The 16-month effort between the conservancy and the Guymon family was finalized on July 15.
The council applauded the effort to protect the lands and noted that the Wildlands Conservancy is planning a celebration and formal recognition of the event is scheduled to occur on September 23rd.
Council members Jim Sayers joined others in the meeting expressing their thanks to those involved in the conservation project
“One of the main signatures of the town is the wash and Cottonwood Canyon is a major drainage into the San Juan. Its a major desert drainage and it’s just so beautiful and such a model for preservation. I think its fantastic.” 
Members of the town council also reviewed a draft of a strategic plan for the Town of Bluff drafted by Pathway Associates.
Presenting the strategic plan was Judith Oki and Julie DeLong of Pathway Associates. They explained over the past seven months, the town held group meetings, over 20 interviews, community surveys and a town hall meeting to put the plan together.
The plan also included engagement with Utah Diné Bikeyah. The organization shares ownership of the Cooperative Cultural Center.
Values identified for the town of Bluff include sustainability, community, culture, inclusive, ethical, transparent, and collaborative.
The presentation also identified three core strategies including mindful growth, improved livability, community connection and culture, and sustainable town government.
As part of reaching that vision of success by 2028, the presentation included 20 milestones to compete by 2024, 13 for 2026, and 8 for 2028.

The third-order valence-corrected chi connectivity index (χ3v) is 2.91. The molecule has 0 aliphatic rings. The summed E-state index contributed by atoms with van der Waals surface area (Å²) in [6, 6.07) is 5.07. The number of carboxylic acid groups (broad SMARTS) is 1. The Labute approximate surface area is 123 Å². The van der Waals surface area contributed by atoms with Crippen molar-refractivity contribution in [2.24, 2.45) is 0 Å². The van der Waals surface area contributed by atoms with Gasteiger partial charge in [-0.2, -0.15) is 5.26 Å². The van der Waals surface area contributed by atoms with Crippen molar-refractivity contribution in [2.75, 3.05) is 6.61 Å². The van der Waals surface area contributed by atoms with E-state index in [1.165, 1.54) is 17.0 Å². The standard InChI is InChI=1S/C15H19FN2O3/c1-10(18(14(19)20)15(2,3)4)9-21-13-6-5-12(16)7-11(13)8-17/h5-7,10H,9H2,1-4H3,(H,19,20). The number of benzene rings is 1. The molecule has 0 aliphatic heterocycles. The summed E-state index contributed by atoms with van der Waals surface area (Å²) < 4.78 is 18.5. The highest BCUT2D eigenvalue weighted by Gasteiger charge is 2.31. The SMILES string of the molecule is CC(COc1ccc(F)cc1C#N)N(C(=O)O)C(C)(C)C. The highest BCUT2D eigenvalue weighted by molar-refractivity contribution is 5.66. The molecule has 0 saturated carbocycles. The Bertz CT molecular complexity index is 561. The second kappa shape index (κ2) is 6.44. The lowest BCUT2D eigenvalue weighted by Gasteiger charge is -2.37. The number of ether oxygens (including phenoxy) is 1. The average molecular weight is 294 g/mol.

Examples include hiring two positions for fire and emergency services by 2024, as well as creating a water department by 2024.
Milestones in 2026 include creating a tailored incident action plan, and developing a sustainability vision and plan
Milestones in 2028 include creating a justice court, code enforcement, appeals process and fines and collections, as well as a recycling drop off/ reuse/recycling consumer goods
The presentation also included a strategic leadership plan with ten goals.
Council members thanked Pathway Associates for their work on the project. Council member Luanne Hook shared that the timing for the project was just right.
“We’re pushing on five years now and with you coming into the system you brought in a whole bunch more community members.
“There are a lot of people that joined us and our working on different parts. We have five people running for the two seats on our commission so we have the support to keep pushing along.”
Council members echoed that the plan including the milestones would help guide the council into the future even as council members Jim Sayers and Brant Murray are not seeking an additional term on the council.
The Town of Bluff has five candidates for two seats in the upcoming municipal election.
Candidates will be narrowed from a field of five to four as part of a September 5 primary, with a general election to follow on November 21.
Candidates include Jennifer Davila, Michael W. Yearous, Wes Shook, Britt Hornsby, and Gary Lichtenstein.
Members of the Bluff Town Council also met on August 1st in Bluff but a power outage minutes into the meeting resulted in limited business. Council also met on August 8 after the San Juan Record print deadline.